What I love about living in France is the opportunity to re-learn history. I never expected French folklore from the Bible.
Who knew, for example, that Lazarus and Mary Magdalene ended up in France? According to Provencal tales, which I learned upon my recent day trip to Saintes-Maries-De-La-Mer, Jesus’s friend Lazarus; his sister, Martha; Mary Magdalene; Mary of James, sister of the Virgin; and a servant girl, Sarah the Egyptian, all arrived in the south of France around 40 A.D. Albeit under less than desirable circumstances.
Legend has it that after the Crucifixion, while Jews continued to be persecuted in Jerusalem, Christ’s extended “family” was cast into the sea in a small boat equipped with neither oars nor food. Miraculously, they landed safely here, now Saintes-Maries-De-La-Mer, where they erected a small chapel and dedicated it to the Virgin. Mary and Sarah remained at the Church while Mary Magdalene and Martha continued preaching throughout Provence. Catholic tradition says that Lazarus was the first Bishop of Marseilles. In the 11th century, the chapel became a church and was reconstructed as a fortress.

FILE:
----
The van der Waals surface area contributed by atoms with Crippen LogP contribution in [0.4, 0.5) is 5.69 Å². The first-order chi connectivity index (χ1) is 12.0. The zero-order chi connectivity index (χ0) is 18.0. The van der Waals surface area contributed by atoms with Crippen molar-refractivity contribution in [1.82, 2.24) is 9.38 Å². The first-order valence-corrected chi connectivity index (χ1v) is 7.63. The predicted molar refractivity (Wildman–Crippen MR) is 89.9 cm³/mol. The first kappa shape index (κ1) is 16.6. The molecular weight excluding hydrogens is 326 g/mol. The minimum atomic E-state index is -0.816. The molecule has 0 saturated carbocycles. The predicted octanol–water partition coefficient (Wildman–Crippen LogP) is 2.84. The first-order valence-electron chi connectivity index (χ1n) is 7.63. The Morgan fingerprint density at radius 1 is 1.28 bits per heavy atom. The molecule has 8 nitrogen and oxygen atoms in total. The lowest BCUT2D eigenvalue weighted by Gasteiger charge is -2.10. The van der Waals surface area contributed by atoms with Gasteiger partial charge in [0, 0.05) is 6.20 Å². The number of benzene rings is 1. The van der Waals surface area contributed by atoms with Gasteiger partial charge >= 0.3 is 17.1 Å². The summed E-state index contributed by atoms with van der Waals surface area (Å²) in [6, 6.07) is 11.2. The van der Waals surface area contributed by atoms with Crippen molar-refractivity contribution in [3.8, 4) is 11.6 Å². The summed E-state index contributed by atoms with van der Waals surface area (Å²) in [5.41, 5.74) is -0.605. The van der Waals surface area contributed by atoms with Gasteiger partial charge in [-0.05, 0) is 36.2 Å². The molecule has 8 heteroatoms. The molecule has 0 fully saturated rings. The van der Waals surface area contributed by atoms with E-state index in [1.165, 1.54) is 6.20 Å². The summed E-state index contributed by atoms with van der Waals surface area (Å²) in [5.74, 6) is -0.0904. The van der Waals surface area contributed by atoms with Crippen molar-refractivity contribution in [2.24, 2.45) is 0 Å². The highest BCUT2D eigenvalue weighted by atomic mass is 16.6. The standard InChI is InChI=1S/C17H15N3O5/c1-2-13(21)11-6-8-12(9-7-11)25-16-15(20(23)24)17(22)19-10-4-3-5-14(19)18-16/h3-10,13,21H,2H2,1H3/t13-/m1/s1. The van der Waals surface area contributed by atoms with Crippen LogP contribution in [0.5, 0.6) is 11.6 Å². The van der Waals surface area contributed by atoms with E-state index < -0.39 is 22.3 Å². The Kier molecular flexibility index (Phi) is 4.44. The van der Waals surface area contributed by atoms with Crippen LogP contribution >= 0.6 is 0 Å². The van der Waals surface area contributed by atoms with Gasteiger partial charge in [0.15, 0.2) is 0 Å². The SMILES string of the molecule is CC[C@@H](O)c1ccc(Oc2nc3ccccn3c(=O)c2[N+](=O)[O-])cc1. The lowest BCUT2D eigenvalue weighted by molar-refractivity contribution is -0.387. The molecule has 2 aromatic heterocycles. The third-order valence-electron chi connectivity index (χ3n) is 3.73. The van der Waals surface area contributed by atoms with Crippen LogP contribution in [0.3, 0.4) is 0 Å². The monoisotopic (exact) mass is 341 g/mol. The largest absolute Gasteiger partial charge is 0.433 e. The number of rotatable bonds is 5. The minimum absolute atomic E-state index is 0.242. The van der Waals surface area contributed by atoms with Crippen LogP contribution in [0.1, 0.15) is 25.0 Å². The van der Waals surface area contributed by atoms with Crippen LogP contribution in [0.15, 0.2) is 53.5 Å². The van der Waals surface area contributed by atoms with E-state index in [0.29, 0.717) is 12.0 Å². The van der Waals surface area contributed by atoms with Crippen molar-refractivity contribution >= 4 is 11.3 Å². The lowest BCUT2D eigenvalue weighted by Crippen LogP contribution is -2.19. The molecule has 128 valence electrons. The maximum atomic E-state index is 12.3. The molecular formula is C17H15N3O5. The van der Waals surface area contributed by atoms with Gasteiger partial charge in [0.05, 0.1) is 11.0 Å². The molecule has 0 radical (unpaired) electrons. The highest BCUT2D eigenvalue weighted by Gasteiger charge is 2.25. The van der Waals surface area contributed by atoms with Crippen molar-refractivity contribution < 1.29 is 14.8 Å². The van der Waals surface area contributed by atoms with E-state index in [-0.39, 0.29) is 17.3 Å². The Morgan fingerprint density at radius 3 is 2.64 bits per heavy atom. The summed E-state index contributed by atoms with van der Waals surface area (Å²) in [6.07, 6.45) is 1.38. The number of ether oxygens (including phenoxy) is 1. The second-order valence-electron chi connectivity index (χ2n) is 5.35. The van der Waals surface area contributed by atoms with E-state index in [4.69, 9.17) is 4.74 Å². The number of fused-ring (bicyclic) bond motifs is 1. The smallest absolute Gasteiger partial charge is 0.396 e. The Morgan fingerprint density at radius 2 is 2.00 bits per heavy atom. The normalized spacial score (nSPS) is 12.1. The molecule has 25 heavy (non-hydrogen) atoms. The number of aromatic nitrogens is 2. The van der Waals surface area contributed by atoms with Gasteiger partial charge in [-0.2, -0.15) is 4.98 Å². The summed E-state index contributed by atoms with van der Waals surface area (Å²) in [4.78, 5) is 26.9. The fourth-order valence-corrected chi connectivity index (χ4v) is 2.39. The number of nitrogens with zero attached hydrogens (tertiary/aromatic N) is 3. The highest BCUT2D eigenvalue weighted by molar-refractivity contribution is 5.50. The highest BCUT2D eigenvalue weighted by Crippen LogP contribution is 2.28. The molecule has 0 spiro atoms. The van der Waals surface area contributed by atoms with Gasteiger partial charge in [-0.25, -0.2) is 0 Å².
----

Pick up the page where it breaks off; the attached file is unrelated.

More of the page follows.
Miracles attributed to the Saints are shown in paintings displayed inside the Church at Saintes-Maries-De-La-Mer.
Sarah the Egyptian: Revered by Gypsies
St. Sarah is highly venerated by gypsies. Around the 15th century, nomadic groups from Spain and other regions began annual pilgrimages to the Church. In a colorful procession, the gypsies would carry the statue of St. Sarah and immerse it in the sea. Modern-day pilgrimages honoring St. Sarah take place in May and October. The events are celebrated with horse races, parades of costumed ladies from Arles, and “the running of bulls” staged by herders from the nearby Camargue. Gypsies march the statue of St. Sarah to the sea.
While visiting the Church, I was sighted and stopped by a gypsy woman who pinned a religious symbol on my shirt. Looking straight into my eyes, she touched my forehead and blessed me. As I thanked her and started to walk away, she stuck out her hand… for an “offering.” When I kept walking, she quickly removed the pin from my shirt. Oh well…, I guess “blessings” come at a price.
More about the Camargue